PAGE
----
I have not read this book, just googling my question.
Although most naive native listeners feel that stress has something to do with loudness (as indeed it can, but not necessarily so), the main perceptual dimension in which stress is signalled is pitch (Lehiste 1970: 153). Compare the noun insult with the verb insult, both said as a statement. In both words the stressed syllable has a higher pitch. In English, however, it is not high pitch per se that signals stress. It is a greater pitch deviation, either up or down, from the pitch on surrounding unstressed syllables. To see this, compare the noun insult said as a statement, with the same word said as a question: 'insult?' In the latter, the pitch of the stressed syllable is no longer higher than the adjacent unstressed syllable, but lower.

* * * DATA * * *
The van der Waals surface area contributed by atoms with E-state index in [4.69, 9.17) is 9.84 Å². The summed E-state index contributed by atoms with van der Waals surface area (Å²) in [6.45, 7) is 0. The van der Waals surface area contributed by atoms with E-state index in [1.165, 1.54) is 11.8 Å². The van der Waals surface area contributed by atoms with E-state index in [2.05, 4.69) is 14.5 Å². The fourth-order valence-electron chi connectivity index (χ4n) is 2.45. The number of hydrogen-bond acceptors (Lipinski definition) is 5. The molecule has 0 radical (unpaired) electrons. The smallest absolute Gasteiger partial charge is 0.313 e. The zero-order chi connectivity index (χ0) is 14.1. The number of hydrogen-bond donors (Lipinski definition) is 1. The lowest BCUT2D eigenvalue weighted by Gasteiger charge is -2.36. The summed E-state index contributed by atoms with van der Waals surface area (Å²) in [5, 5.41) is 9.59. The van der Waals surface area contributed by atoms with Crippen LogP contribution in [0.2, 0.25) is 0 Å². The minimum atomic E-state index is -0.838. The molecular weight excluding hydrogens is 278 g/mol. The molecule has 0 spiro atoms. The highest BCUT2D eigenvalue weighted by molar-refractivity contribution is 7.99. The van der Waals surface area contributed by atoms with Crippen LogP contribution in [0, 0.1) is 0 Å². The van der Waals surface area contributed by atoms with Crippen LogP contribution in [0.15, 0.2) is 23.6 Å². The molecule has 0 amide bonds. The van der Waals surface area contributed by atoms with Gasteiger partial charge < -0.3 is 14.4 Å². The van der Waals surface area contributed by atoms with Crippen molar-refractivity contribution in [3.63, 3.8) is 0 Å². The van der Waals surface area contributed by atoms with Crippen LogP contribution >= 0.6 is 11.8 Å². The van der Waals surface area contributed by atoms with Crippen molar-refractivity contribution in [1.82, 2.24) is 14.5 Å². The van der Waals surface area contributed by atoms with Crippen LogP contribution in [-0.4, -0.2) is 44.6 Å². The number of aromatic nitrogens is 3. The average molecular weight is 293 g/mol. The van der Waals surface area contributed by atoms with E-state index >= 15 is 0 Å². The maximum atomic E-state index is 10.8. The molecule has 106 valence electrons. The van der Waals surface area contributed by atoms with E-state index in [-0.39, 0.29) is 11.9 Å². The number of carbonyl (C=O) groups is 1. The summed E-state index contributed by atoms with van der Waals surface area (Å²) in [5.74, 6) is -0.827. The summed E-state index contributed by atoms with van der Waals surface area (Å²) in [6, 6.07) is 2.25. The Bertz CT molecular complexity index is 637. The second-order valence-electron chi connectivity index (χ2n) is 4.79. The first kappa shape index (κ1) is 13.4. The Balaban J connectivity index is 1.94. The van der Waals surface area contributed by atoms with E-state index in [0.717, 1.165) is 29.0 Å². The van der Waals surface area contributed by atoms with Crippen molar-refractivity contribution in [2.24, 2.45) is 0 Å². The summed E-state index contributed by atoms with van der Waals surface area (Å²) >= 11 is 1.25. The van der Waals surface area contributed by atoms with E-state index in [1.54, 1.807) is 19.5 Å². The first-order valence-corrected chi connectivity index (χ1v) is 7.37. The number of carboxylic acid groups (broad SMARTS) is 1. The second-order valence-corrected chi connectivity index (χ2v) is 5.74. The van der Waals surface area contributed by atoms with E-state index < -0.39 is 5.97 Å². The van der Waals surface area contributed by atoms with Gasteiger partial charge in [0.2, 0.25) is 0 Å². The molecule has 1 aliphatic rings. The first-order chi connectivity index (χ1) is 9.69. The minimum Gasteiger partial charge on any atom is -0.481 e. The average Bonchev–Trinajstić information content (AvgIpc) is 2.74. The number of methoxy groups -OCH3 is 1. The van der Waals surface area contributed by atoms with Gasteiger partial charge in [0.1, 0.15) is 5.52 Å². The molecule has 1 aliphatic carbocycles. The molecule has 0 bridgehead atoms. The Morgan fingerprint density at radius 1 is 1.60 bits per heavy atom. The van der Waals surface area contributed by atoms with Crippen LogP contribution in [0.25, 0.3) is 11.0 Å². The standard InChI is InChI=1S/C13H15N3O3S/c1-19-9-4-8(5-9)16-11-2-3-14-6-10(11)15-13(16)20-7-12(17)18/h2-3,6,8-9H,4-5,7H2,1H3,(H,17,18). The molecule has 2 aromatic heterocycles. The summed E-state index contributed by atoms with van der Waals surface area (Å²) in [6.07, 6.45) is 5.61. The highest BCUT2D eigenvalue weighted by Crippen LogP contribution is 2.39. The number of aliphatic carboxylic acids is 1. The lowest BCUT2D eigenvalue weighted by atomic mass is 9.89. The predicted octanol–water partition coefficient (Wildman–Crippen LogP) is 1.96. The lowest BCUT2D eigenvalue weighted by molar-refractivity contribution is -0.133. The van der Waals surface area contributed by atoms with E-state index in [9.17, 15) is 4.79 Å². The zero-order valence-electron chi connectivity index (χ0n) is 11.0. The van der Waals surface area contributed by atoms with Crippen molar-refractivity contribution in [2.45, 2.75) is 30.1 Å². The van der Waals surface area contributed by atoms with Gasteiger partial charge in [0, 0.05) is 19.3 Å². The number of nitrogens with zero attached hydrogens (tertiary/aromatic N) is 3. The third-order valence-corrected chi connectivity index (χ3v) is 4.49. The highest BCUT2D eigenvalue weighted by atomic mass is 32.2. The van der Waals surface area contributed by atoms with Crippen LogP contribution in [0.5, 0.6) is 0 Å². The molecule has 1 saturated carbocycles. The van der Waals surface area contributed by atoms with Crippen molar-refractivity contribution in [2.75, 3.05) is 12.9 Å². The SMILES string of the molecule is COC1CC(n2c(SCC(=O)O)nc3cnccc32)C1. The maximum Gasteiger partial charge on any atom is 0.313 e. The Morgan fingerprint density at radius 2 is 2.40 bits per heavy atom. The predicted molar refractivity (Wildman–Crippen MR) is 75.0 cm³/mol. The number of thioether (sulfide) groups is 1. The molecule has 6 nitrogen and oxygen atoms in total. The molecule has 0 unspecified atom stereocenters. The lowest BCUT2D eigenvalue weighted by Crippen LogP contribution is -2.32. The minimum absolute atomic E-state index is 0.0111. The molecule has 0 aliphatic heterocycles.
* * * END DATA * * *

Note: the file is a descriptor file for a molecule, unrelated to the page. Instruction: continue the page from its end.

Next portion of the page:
I think that 'pitch change' here must mean the change in pitch from the phoneme just before the syllable to the phoneme starting it, coupled with the change in pitch from the phoneme ending the syllable to the phoneme just after that. To illustrate, I think e.g. in the phrase
- Is that an insult?
there is more change from the /n/ of 'an' to /ɪ/ of 'insult' than there is change from, in 'insult', /n/ to /s/, and it's for this that stress appears on the first syllable of 'insult'.
Or am I wrong and what is meant is something else e.g. some total or average pitch of each syllable?